The National Democrats is the new name for the National Front. The party was originally formed in 1966, a result of a merger of the League of Empire Loyalists and the (first) British National Party. The Greater Britain Movement joined the next year.

National Front politics are far right, nationalistic, and racist. The party advocates repatriation of all coloured immigrants, and any white spouse of a coloured immigrant. Economically it is protectionist and supportive of greater power for employers against employees.

The NF has suffered from several splits. In 1974 John Kingsley Read managed to oust John Tyndall as leader, but found himself frustrated by the courts who declared it illegal; he left and founded the National Party (qv). In the early 1980s, with the NF suffering a twin blow from the conventional right soaking up its support and mass popular opposition through the Anti-Nazi League, the party split. A large proportion followed John Tyndall into what eventually became the (second) British National Party (qv); a smaller group founded the 'National Front Constitutional Movement'.

In 1987 the NF stood no candidates, citing the deposit increase as the reason, though electoral unpopularity was probably the key factor. They stood 14 candidates in 1992 but failed to poll more than 1.2% in any constituency. In 1996 they renamed themselves the 'National Democrats'; what difference this marked in policy is yet to be determined. There is a small group still using the old name.

Address: PO Box 2269, London E6. Web site: Highest vote: M.G.A. Webster (West Bromwich, 1973(24/5)) - 4,789 votes, 16.0%.

NHSSP National Health Service Supporters Party

The NHS Supporters Party is the archetype of the failed single issue party. It was founded in the aftermath of the 1989 Vale of Glamorgan byelection by Dr. Christopher Tiarks, who had stood as an 'Independent - Protect the Health Service' candidate and polled a fairly healthy 847 votes. The party announced plans to fight fifty, possibly one hundred, marginal Conservative seats at the next general election and appealed for support. However, at the next byelection (in Mid-Staffordshire), the party's candidate came ninth in the poll and barely made three figures. The party swiftly lost momentum and disappeared entirely.

Only vote: Dr. C.A. Abell (Staffordshire, Mid-Staffordshire, 1990(22/3)) - 102 votes, 0.2%.

N Lab P National Labour Party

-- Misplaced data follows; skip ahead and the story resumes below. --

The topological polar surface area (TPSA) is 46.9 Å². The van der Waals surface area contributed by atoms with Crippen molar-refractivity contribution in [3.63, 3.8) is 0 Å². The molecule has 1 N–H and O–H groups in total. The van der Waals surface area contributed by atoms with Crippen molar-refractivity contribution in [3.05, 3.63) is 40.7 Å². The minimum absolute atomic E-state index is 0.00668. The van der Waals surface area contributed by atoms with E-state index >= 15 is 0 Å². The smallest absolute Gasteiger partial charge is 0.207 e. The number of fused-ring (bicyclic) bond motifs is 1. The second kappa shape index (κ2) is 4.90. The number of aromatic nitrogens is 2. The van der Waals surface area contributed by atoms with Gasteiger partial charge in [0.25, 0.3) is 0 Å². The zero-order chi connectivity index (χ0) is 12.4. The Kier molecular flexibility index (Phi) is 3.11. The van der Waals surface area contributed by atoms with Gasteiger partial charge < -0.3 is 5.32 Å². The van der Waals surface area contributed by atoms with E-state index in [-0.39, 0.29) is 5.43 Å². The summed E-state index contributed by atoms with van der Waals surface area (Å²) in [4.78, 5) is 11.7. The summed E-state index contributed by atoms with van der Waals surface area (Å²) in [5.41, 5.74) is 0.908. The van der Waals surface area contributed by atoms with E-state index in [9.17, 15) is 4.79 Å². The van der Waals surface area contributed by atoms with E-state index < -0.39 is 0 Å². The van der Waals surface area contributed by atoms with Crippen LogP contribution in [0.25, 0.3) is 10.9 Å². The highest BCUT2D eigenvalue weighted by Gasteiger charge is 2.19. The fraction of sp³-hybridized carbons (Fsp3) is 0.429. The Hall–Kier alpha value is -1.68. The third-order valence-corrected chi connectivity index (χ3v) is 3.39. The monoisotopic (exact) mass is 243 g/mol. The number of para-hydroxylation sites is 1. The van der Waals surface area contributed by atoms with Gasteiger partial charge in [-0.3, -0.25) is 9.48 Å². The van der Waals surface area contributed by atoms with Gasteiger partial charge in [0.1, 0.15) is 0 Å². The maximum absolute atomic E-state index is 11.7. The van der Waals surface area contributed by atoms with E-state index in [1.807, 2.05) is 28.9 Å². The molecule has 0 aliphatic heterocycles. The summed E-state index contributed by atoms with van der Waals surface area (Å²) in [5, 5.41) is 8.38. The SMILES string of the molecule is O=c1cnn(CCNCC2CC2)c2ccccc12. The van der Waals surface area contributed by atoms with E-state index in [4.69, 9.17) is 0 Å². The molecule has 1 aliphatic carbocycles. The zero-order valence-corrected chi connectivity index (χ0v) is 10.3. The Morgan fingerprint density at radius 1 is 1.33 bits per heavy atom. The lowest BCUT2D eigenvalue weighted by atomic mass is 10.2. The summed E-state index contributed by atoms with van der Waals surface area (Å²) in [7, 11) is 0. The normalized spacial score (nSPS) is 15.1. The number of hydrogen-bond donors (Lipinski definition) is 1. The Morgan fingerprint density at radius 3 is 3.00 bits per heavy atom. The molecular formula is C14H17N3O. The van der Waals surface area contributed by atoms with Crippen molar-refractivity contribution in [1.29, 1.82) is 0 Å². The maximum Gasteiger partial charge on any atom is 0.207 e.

The name of this small party is somewhat misleading. It is in fact a party of the far right. It appears to have split from the National Front in the early 1980s.

Highest vote: J.W. King (Kent, Ashford, 1983) - 456 votes, 1.0%.

NLP Natural Law Party

The Natural Law Party was founded within a few days of the 1992 General Election by followers of the Maharishi Mahesh Yogi, who promotes Transcendental Meditation as a basis of world harmony. The party emerged from nowhere to fight nearly half of all seats, claiming to have selected candidates as a result of psychometric tests. Late in the campaign it claimed to have abandoned its own election and formed an alliance with all parties opposed to single-party rule.

Most people treated the NLP as a bit of light relief especially when they practiced 'Yogic Flying' (involving bouncing up and down with folded legs) and claimed to be able to eliminate taxes. Their candidates in general polled derisory votes but they have continued to fight byelections. The Party leader is Dr. Geoffrey Clements.

Address: Mentmore Towers, Leighton Buzzard, Mentmore, Buckinghamshire LU7 0QH. Web site: Highest vote: A. Groucutt (Warley, East, 1992) - 561 votes, 1.5%.

PAL Party of Associates with Licensees

This Party represented the interests of landlords of public houses. It fought Finchley against then Prime Minister Margaret Thatcher in 1983.

Only vote: B.C. Wareham (Barnet, Finchley, 1983) - 27 votes, 0.1%.

PC Plaid Cymru (Party of Wales)

Plaid Cymru was founded in 1925 and rapidly found a toehold in the heavily Welsh-speaking north-west corner of Wales, displacing the Liberals and Labour. The first seat was won in a 1966 byelection in Carmarthen after the death of Lady Megan Lloyd George; the winner was Gwynfor Evans who had President of Plaid Cymru since 1945.

Plaid Cymru does not seek outright independence for Wales, unlike the Scottish National Party (qv) for Scotland. Plaid does want more recognition for the Welsh language and a strong measure of devolution. Its policies are in general left-wing.

Plaid Cymru has now built up its tally of seats to four, all on the west and north-west coast. Two of the seats now look safe. The current leader is Dafydd Wigley, MP.

Address: 51 Cathedral Road, Caerdydd, Cymru CF1 9HD. Web site: Highest vote: D.W. Wigley (Gwynedd, Caernarfon, 1992) - 21,439 votes, 59.0%.

Rainbow Rainbow Alliance